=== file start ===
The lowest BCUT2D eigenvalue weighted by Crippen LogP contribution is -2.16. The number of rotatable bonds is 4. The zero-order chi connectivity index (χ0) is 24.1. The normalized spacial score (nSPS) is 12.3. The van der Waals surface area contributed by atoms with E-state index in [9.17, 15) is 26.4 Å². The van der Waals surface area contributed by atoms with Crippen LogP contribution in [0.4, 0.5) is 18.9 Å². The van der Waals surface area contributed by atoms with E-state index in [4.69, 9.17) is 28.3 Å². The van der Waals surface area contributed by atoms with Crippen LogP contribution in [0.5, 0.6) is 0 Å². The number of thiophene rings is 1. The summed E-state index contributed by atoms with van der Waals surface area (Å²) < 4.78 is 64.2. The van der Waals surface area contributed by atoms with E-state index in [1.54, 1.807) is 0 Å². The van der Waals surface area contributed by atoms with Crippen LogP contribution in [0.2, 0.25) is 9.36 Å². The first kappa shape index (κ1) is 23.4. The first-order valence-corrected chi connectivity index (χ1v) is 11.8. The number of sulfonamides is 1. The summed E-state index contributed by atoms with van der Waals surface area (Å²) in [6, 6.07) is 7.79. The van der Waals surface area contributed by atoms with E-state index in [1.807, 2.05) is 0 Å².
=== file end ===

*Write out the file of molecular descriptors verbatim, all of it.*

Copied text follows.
The lowest BCUT2D eigenvalue weighted by Crippen LogP contribution is -2.16. The number of rotatable bonds is 4. The zero-order chi connectivity index (χ0) is 24.1. The normalized spacial score (nSPS) is 12.3. The van der Waals surface area contributed by atoms with E-state index in [9.17, 15) is 26.4 Å². The van der Waals surface area contributed by atoms with Crippen LogP contribution in [0.4, 0.5) is 18.9 Å². The van der Waals surface area contributed by atoms with E-state index in [4.69, 9.17) is 28.3 Å². The van der Waals surface area contributed by atoms with Crippen LogP contribution in [0.5, 0.6) is 0 Å². The number of thiophene rings is 1. The summed E-state index contributed by atoms with van der Waals surface area (Å²) < 4.78 is 64.2. The van der Waals surface area contributed by atoms with E-state index in [1.54, 1.807) is 0 Å². The van der Waals surface area contributed by atoms with Crippen LogP contribution in [0.2, 0.25) is 9.36 Å². The first kappa shape index (κ1) is 23.4. The first-order valence-corrected chi connectivity index (χ1v) is 11.8. The number of sulfonamides is 1. The summed E-state index contributed by atoms with van der Waals surface area (Å²) in [6, 6.07) is 7.79. The van der Waals surface area contributed by atoms with E-state index in [1.807, 2.05) is 0 Å².